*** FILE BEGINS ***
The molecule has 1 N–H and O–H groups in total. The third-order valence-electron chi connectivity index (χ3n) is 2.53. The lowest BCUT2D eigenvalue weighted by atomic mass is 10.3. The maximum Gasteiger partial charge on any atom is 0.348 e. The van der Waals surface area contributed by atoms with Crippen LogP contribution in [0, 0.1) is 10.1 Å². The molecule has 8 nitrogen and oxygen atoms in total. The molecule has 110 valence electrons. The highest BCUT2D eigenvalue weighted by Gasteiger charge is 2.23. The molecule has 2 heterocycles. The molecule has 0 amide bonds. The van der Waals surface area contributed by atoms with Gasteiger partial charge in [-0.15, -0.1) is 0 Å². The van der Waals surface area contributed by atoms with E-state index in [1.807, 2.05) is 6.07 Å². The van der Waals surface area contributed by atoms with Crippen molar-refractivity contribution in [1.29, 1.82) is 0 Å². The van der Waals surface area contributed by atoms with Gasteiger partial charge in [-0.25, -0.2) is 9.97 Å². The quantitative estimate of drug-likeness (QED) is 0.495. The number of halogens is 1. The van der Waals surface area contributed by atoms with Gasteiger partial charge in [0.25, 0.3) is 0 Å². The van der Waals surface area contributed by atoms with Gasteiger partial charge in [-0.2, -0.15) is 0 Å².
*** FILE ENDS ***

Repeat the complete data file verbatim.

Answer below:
The molecule has 1 N–H and O–H groups in total. The third-order valence-electron chi connectivity index (χ3n) is 2.53. The lowest BCUT2D eigenvalue weighted by atomic mass is 10.3. The maximum Gasteiger partial charge on any atom is 0.348 e. The van der Waals surface area contributed by atoms with Crippen LogP contribution in [0, 0.1) is 10.1 Å². The molecule has 8 nitrogen and oxygen atoms in total. The molecule has 110 valence electrons. The highest BCUT2D eigenvalue weighted by Gasteiger charge is 2.23. The molecule has 2 heterocycles. The molecule has 0 amide bonds. The van der Waals surface area contributed by atoms with Gasteiger partial charge in [-0.15, -0.1) is 0 Å². The van der Waals surface area contributed by atoms with E-state index in [1.807, 2.05) is 6.07 Å². The van der Waals surface area contributed by atoms with Crippen molar-refractivity contribution in [1.29, 1.82) is 0 Å². The van der Waals surface area contributed by atoms with Gasteiger partial charge in [-0.25, -0.2) is 9.97 Å². The quantitative estimate of drug-likeness (QED) is 0.495. The number of halogens is 1. The van der Waals surface area contributed by atoms with Gasteiger partial charge in [0.25, 0.3) is 0 Å². The van der Waals surface area contributed by atoms with Gasteiger partial charge in [-0.2, -0.15) is 0 Å².